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IN THE UNITED STATES DISTRICT COURT FOR THE EASTERN DISTRICT OF PENNSYLVANIA LEE ANN HARRIS and RANDALL WINSLOW, Plaintiffs, v. OFFICER FRANK PITTS, OFFICER PAUL FERGUSON, OFFICER MICHELLE MAJORS, TREDYFFRIN TOWNSHIP POLICE DEPARTMENT, and the TOWNSHIP OF TREDYFFRIN, Defendants. : : : : : : : : : : : : : CIVIL ACTION

No. 98-CV-5479

MEMORANDUM AND ORDER J. M. KELLY, J. JANUARY 28, 1999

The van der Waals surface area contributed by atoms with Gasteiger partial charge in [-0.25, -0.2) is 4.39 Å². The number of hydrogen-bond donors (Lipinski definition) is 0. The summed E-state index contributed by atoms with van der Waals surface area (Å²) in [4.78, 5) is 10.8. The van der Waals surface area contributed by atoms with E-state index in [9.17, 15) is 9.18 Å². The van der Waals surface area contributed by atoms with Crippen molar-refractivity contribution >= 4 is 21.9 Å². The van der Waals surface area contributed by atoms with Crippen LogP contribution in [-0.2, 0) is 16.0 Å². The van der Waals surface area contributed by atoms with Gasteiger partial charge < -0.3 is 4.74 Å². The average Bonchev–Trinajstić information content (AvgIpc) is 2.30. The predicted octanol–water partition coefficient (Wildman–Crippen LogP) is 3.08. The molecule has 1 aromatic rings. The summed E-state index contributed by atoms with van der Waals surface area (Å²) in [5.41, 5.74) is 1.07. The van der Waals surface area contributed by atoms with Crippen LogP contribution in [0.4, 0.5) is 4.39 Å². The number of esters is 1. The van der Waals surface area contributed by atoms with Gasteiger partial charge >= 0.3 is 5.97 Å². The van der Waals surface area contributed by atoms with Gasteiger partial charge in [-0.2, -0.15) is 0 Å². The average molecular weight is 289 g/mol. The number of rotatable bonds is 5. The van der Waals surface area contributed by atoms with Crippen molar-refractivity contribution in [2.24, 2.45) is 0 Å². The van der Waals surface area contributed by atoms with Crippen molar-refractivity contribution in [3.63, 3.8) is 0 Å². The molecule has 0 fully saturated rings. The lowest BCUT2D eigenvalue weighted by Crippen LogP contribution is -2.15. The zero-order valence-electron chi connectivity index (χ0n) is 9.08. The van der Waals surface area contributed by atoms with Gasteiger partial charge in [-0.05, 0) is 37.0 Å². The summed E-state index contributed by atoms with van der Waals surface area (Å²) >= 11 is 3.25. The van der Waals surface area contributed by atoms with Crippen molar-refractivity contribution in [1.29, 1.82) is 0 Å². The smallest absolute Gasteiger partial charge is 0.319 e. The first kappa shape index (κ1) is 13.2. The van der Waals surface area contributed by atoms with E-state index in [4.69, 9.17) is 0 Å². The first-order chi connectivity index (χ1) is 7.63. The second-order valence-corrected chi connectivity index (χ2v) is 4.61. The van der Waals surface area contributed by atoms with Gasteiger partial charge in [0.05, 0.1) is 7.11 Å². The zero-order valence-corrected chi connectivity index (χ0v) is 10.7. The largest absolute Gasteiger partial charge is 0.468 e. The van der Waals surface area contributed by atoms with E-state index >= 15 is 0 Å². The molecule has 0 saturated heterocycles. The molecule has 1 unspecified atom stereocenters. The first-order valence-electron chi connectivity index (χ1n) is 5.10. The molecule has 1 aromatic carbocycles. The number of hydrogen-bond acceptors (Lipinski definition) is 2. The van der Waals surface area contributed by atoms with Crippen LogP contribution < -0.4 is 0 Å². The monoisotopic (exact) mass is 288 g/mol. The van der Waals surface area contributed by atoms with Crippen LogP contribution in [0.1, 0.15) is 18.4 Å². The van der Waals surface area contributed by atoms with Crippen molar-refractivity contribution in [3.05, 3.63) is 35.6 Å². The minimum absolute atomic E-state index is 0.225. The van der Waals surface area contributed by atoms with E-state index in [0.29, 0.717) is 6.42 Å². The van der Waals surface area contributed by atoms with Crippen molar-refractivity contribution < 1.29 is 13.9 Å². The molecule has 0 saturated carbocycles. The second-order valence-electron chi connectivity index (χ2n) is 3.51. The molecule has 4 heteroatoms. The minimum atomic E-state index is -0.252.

Presently before the Court is Defendants' Motion to Dismiss (Document No. 3), and which Defendants assert a variety of defenses to Plaintiffs' many claims. The Court finds that Plaintiffs, acting pro se, are barred from recovering on many of their claims, but because they have alleged facts sufficient to support one claim, Defendants' motion is granted only in part. The Court also finds Defendants' motion for a more definite statement has been mooted by Plaintiffs' response to this request, and will deny Defendants' motion to strike Plaintiffs' response and two affidavits filed by Plaintiffs. I. FACTS The incident underlying this action occurred on October 16, 1996, at the home of Walter Byrne in Malvern, Pennsylvania. Mr. Byrne that evening hosted a party that Plaintiffs Lee Ann Harris and Randall Winslow attended. At approximately 10:45 P.M., Mr. Byrne apparently believed he had been presented with the unique opportunity to demonstrate his newly acquired